Endoscopic skills are part of the competencies but a special consideration is the lack of quality standards for the different procedures, not only the common procedures such as gastroscopy or colonoscopy but also because of the development of several new procedures like endoscopic ultrasound and endoscopic mucosal resection require a good training program for the gastroenterologist to become proficient. The quality standards begin with numbers provided by the different societies, mostly without large research to back them up, so they are usually quite different from one another (Table 3) 10.

Table 3. Requirements of procedure for trainees

  WGO (2007) ASGE (2012) EBG (2012) BSG (2004) Peru (2002)
Upper Endoscopy 100 130 200 200 50
Control of nonvariceal UGI bleeding 20 25 30 - -
Control of variceal UGI bleeding 15 20 - - -
Colonoscopy 100 200 200 200 50
Polypectomy 20 30 50 - 20
Upper Endoscopy 10 15 15 - 20

In the past few years there have been some initiatives to improve quality measures. A series of instruments have been designed to evaluate the quality of colonoscopy. This started with only cecal intubation rates but then polyp detection rates and patient comfort were added. The UK has published its first large colonoscopy audit last year and they also have a Joint Advisory Group on GI Endoscopy 11 which has recently  provided information from their e-portfolio of trainees that say they achieved their learning curves at a larger numbers than the one set from their national society 12. There are some instruments to measure colonoscopy assessment like the Mayo Colonoscopy Skills Assessment Tool or the Gastrointestinal Endoscopy Competency Assessment Tool from Toronto 13, 14. All these are ongoing efforts on establishing ways to evaluate procedure skills, and the WGO may play a role in giving standards for most countries, especially in those countries that may not be able to perform their own research.

Critical appraisal, statistics and knowledge translation are very important and probably could be taught better. There is much research showing that many different groups of physicians lack the understanding of basic statistics. This may impact patient care if misinterpretation affects understanding patients needing screening and the risks of both screening and performing different invasive and non-invasive tests 15.

In summary, the WGO has provided several tools to improve gastroenterology training worldwide and continues to help improve training among its members, but it also has a unique position to perform research such as systematic reviews on educational programs such as  assessment tools in order to set global standards in several issues. It may also develop programs on medical education training in  gastroenterology and perform research among its members in order to inform how gastroenterology is being taught all over the world, and whether there are special needs in their educational programs. There are several opportunities for collaboration that may help improve  postgraduate education in gastroenterology.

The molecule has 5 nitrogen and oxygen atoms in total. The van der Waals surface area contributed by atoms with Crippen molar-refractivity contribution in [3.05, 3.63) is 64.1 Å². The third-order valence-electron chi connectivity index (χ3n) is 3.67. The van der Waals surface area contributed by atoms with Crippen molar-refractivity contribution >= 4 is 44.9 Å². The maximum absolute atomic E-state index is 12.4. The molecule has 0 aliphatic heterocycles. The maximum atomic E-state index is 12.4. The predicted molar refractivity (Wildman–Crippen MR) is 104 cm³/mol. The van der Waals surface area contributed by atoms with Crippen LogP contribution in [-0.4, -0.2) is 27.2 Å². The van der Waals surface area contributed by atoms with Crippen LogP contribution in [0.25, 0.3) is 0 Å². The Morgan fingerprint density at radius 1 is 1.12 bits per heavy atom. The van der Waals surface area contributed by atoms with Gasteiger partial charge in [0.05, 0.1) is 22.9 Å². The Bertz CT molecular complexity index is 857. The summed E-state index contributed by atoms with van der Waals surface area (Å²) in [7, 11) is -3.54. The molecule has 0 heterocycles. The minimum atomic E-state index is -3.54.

1. Dent J, Harden R. New horizons in medical education. In: Dent J, Harden R, editors. A practical guide for medical teachers. Fourth ed. London: Churchill Livingstone Elsevier; 2014. p. 3-7.
  2. The European Section and Board of Gastroenterology and Hepatology. The EB Gastrohep Training Programme. The Blue Book. 2012. 
  3. ASGE. Entrustable professional activities for gastroenterology fellowship training. GIE 2014;80(1):16-27.
  4. AASLD, ACG, AGA, ANMS, ASGE, NASPGHAN. EPA Toolbox. Available at: Accessed Aug, 2014.
  5. Royal College of Physicians & Surgeons of Canada. Objectives of Training in the Subspecialty of Gastroenterology. 2011; Available at: Accessed Aug, 2014.
  6. Fosman E SR. Standards in gastroenterology training: a comprehensive guide to basic standards in gastroenterology. World Gastroenterology Organisation 2007.
  7. WGO. Train the Trainers. Available at: Accessed Aug, 2014.
  8. WGO. Training Centers. Available at: Accessed Aug, 2014.
  9. Yurdaydin C, Boyacioglu S, Tozun N. Collaboration destined for success: The WGO-AGA-TSG Ankara Training Center. 2013; Available at: Accessed Aug, 2014.
  10. Comité Nacional de Residentado Médico (CONAREME). Estándares Mínimos de Formación para el Programa de Segunda Especialización en Gastroenterología. 2002.
  11. Joint Advisory Group on Gastrointestinal Endoscopy. Guidelines for the training, appraisal and assessment of trainees in gastrointestinal endoscopy. 2004.
  12. Ward S, Mohammed M, Walt R, Valori R, Ismail T, Dunckley P. An analysis of the learning curve to achieve competency at colonoscopy using the JETS database. Gut 2014;0:1-9.
  13. Sedlack R. The Mayo Colonoscopy Skills Assessment Tool: validation of a unique instrument to assess colonoscopy skills in trainees. GIE 2010;72:1125-33.
  14. ASGE Training Committee, Sedlack RE, Coyle WJ, Obstein KL, Al-Haddad MA, Bakis G, Christie JA, Davila RE, Degregorio B, Dimaio CJ, Enestvedt BK, Jorgensen J, Mullady DK, Rajan L. ASGE’s assessment of competency in endoscopy evaluation tools for colonoscopy and EGD. Gastrointest Endosc 2013; In press.
  15. Wegwart O, Gigerenzer G. Statistical Illiteracy in Doctors. In: Gigerenzer G, Muir Gray JA, editors. Better Doctros, Better Patients, Better Decisions - Envisioning Health Care 2020 Cambridge, Massachussets: The MIT Press; 2011. p. 137-51.